But then there’s Diana’s comment about dry and hot with occasional rain…hmmm, it’s sounding like some fungus, but I couldn’t find anything when I tried googling it.

    Wouldn’t you know- another mystery! :-)

  7.  says

    Well I think it’s a GREAT potato harvest! I may try them again next year using your method. I’ve never had much luck with them previously.

  8.  Diana says

    My potato harvest was very disappointing this year — I had a lot of the white gooey yuck thing, and my potatoes were pretty small. We have had excessive heat all summer, with periods of no rain and then gullywashers that bring us up to “normal” rainfall for the summer. If this white gooey rot thing is widespread perhaps there will be an article about it somewhere. I hope it is just wet soil related, and not some fungus or virus that will persist in the soil (potato famine anyone?). Your harvest looked pretty good, however.

  9.  says

    Thanks Jami for crediting me for the chocolate cherry tomatoes. I still stand behind them, but yes, my plants were monsters as well last year. I pruned my choc. cherries this year like crazy and they have yet to ripen and produce, but they are still manageable. Wait until you try them – they are the best cherry tomaotoes on the market :)

  10.  says

    Looks like our last years Potato harvest. We also had the same toss away issues as you did. It was our first year potato growing so we were just happy to have so many. Good show.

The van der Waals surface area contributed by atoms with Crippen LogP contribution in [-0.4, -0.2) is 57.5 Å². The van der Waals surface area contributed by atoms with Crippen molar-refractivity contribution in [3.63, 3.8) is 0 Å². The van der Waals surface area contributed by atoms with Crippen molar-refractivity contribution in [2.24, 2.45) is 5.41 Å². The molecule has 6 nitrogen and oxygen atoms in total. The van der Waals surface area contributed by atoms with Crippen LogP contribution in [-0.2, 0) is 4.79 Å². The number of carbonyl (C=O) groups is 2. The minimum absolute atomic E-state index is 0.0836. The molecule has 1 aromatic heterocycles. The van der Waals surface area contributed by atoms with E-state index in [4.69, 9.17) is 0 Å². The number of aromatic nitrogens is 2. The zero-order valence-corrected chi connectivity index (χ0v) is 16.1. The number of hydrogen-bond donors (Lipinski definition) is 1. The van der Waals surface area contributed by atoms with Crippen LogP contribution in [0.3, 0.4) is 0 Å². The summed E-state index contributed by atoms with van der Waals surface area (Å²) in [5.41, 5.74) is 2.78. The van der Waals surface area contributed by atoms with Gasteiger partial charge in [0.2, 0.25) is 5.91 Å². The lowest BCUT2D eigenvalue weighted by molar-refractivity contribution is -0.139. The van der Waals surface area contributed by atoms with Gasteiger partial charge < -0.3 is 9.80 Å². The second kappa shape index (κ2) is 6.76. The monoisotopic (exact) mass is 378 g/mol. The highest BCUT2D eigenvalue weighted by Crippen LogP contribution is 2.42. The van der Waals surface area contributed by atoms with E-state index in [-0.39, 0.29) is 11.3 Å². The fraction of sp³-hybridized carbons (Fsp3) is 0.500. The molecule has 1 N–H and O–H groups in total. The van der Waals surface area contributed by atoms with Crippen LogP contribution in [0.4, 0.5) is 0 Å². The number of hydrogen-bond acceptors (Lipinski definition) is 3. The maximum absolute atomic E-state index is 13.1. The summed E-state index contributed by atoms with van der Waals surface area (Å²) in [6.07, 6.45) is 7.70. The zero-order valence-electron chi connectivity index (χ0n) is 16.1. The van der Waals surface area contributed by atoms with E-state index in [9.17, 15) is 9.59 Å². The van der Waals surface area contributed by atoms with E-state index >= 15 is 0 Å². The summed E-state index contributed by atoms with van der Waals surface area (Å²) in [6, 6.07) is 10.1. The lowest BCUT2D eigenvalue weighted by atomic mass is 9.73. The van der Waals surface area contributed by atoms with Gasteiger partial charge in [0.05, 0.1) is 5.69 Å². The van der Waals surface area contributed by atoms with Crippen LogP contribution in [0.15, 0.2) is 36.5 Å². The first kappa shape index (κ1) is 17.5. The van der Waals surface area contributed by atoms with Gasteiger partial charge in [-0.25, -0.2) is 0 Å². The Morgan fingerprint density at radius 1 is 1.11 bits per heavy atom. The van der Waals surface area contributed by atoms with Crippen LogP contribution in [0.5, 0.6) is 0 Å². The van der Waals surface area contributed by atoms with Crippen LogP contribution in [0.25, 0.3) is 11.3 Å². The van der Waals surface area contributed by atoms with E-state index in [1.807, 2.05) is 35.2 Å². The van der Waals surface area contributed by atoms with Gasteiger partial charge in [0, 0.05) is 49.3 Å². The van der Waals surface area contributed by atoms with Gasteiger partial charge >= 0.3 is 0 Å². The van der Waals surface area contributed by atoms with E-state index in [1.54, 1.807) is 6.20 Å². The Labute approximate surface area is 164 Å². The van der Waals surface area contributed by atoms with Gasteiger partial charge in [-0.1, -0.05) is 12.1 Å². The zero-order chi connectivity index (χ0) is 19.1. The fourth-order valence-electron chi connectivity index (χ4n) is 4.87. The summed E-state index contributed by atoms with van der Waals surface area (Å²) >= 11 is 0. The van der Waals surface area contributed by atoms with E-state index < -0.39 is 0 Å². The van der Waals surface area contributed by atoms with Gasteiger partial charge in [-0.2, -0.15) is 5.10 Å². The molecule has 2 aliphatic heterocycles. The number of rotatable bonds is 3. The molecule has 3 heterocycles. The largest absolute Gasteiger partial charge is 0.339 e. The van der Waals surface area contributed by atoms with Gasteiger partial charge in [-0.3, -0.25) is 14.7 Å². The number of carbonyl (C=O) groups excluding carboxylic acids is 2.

11.  Lexa says

    Terrific potato harvest Jami. Now we all know what’s going to be on the menu at your house for the next few months!

  12.  SchneiderPeeps says

    This was our first year to grow potatoes, so we’re still learning about them. I’ve been hesitant to plant many because we live in s. texas and there is no cellar or basement to store them. The ones we harvested were planted on a whim from a bag we bought at the grocery store that began growing in my kitchen. After harvesting they only stayed fresh for about a month. So I’m trying to figure out how to store them so that they will last. Of course it could have been the potatoes we started with.

  13.  Jami @An Oregon Cottage says

    SchneiderPeeps & Extraordinary:

    See my comment above (number 3) for the link to my page about storing potatoes in a food cooler!

    And contrary to popular belief, I’ve read that they can be stored in the fridge (around 40 degrees) for a period of time- just bring them to room temp. before using them to allow the sugars to decrease again.